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NCUA Chairman Debbie Matz Statement on 2014 Operating Budget

Thank you for all your diligence in preparing this budget.
 
It’s important to emphasize how our zero-based budgeting process works:  Instead of rolling over budget levels from prior years, every region and every office started with zero authorized funds. Each office went through thorough reviews, and ultimately justified every line item.
 
Every expense in this budget is intended to fulfill two statutory responsibilities:
1)  Protecting the safety and soundness of the credit union industry; and
2)  Seeking comparability in pay and benefits for NCUA employees compared with federal bank regulators.
To ensure we have the resources needed to protect safety and soundness, we must follow a fundamental principle:  As credit unions grow, the NCUA budget needs to grow as well.  In particular, as credit unions grow larger and more complex, their exam hours will increase.
 
In addition, credit unions are requesting new powers that will require enhanced supervision – like derivatives, member business loan expansions, and even asset securitization.  It would be easy to “just say no” to requests for powers that may involve new or increased risks.  But getting to “yes” takes additional resources.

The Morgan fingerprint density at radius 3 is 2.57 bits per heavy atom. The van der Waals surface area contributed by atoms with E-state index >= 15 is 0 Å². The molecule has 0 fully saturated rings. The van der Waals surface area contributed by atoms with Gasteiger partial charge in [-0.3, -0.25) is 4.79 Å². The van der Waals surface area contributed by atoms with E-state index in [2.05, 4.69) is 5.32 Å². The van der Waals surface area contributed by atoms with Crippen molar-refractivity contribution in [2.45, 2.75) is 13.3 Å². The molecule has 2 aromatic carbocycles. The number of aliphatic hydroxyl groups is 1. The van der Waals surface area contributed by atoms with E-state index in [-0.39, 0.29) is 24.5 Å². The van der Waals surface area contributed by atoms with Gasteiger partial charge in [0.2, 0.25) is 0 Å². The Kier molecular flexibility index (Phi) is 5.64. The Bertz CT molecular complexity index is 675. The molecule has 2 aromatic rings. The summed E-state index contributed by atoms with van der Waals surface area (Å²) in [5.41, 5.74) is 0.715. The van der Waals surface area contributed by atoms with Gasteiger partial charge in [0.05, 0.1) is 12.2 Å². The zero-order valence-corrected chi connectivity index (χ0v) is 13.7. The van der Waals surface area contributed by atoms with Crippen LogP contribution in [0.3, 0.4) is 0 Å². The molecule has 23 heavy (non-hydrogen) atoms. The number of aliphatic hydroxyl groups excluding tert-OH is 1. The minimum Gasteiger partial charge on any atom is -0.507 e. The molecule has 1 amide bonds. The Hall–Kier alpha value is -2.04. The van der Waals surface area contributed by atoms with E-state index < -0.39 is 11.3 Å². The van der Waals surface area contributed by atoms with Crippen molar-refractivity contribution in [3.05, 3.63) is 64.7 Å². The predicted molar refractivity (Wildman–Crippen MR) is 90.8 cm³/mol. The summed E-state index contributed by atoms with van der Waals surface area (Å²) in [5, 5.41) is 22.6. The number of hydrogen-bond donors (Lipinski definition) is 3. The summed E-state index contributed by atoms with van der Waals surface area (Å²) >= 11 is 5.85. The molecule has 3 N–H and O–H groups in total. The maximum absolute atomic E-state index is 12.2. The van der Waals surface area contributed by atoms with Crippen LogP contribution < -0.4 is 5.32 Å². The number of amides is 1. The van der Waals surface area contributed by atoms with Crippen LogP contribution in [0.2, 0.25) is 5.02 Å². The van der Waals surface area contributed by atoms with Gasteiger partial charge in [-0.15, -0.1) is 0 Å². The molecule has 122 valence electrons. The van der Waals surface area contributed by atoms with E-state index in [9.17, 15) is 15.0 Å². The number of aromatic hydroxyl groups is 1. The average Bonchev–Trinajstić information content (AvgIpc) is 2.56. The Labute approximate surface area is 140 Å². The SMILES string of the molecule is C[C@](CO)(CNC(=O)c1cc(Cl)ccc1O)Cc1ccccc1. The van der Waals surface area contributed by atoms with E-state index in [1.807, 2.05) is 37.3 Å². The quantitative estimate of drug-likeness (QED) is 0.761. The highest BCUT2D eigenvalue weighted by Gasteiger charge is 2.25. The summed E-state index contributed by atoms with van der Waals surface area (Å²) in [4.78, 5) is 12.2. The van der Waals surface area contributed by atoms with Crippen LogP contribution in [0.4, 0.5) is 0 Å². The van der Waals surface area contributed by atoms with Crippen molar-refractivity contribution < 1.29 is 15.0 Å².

We need specialized examiners with state-of-the-art training.  Large and complex credit unions will see examiners with expertise in their lines of business.  This includes specialists who will work with credit unions to adapt to new mortgage market standards, specialists with expertise in hedging interest rate risks, protecting cybersecurity, and so on.
 
We’re doing all of this by reallocating resources, rather than increasing staff.  That’s because we continue to reduce hours spent in small credit unions, so we can spend more time in the larger and more complex credit unions.  In fact, NCUA staffing has remained constant for the last several years while credit union assets continue to grow.
 
So NCUA is more efficient now than in the past, when the ratio of staff to industry assets was considerably higher.  Stakeholders may also be surprised to see our budget as a share of credit union assets is lower now than in the year 2000.

However, next year when the federal pay freeze is lifted, we will finally be able to provide a pay increase to the staff who have worked so hard to help credit unions recover from the worst financial crisis of our lifetimes.  NCUA bargaining unit employees and most non-bargaining unit employees have received no base salary increases for two years.  Senior managers have received no base salary increases for three years.  A pay increase is long overdue.
 
We need to properly compensate staff who keep NCUA running and keep credit unions safe and sound.  We also need to achieve pay comparability with all federal financial agencies, so we can attract and retain qualified employees.  This budget is intended to meet all of these objectives.
 
We take stewardship of the NCUA budget very seriously.  Our 2014 budget reflects the demands of a $1 trillion industry, a changing regulatory environment, and our determination to fulfill NCUA’s mission while making prudent use of available resources. 
 
We have done our due diligence to ensure that the budget is a sound investment for credit unions.  It’s an investment that will pay off, by minimizing losses to the Share Insurance Fund, and by protecting over 95 million consumers who put their hard-earned money in credit unions.